U.S. banks have a solution to getting the government out of the mortgage market: Higher guarantee fees.
An increase in G fees at Fannie Mae and Freddie Mac should be used as the primary tool for the government’s exit, a letter Wednesday from the American Bankers Association to Treasury Secretary Timothy Geithner and Housing and Urban Development Secretary Shaun Donovan said.
In addition to increasing the incentive to utilize the private market, an increase would compensate the government with a healthy return for ongoing support given potential bad asset losses.
“By dialing up the G fees in an orderly and well-detailed manner, eventually the private market will find itself in a position where it is better able to compete with the GSEs for business,” ABA President and Chief Executive Officer Frank Keating said in a statement. “The end goal we envision is a housing finance market in which more than half of mortgage finance occurs without federal secondary market guarantees of any type.”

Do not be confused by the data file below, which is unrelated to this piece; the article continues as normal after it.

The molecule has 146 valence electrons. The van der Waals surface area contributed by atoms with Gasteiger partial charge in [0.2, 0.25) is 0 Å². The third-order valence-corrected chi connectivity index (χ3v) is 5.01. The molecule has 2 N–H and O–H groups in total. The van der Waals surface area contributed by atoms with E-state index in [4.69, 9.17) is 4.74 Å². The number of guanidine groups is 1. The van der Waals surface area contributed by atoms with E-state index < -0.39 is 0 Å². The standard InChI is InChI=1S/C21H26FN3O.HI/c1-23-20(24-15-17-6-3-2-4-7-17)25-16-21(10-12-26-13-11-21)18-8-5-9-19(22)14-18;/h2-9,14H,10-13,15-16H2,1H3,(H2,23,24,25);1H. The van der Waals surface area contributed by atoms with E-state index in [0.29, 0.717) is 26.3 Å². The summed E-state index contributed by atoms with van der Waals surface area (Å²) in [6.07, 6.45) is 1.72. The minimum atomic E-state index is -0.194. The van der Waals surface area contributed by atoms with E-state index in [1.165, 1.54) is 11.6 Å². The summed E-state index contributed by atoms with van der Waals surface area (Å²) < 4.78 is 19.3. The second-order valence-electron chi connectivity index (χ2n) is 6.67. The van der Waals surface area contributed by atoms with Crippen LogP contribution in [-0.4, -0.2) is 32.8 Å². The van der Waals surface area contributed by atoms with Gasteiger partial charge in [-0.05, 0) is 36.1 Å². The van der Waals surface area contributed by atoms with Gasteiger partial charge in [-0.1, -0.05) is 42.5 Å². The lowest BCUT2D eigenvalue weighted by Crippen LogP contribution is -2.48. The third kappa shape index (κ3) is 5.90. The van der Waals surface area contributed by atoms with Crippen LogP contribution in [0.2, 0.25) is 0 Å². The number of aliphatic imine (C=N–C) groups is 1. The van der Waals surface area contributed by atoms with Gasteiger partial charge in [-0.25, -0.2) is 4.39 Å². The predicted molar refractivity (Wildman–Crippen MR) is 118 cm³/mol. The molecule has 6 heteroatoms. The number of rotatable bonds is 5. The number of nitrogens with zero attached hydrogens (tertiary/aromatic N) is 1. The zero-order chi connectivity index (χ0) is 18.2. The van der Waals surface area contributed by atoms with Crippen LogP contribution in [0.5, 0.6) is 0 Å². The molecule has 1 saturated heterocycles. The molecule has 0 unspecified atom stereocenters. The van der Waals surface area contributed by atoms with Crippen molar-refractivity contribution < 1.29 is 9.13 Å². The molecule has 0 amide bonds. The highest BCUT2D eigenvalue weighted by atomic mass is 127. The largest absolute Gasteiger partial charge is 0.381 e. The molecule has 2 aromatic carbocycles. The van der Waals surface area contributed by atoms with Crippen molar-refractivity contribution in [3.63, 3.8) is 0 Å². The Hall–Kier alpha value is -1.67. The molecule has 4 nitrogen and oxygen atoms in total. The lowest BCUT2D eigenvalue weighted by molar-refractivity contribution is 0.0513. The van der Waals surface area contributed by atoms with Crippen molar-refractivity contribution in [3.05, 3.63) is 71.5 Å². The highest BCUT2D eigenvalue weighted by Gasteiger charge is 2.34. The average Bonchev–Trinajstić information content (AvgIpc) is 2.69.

But Keating acknowledged that such a transition could take years.
The bankers want the government’s role “dramatically reduced,” according to Keating.
ABA also desires a “well-regulated covered bond market” that Keating says “should be the desired financing source for the bulk of borrowers whose income and credit rating qualify them for conventional financing.”
In addition, Fannie and Freddie’s smaller government-sponsored rivals — the Federal Home Loan Banks — should be ratcheted up a notch to help provide liquidity to private-market portfolio lenders.
Another recommendation outlined by the Washington, D.C.-based trade group was the creation of more reasonable loan limits for Fannie and Freddie purchases.
read full ABA letter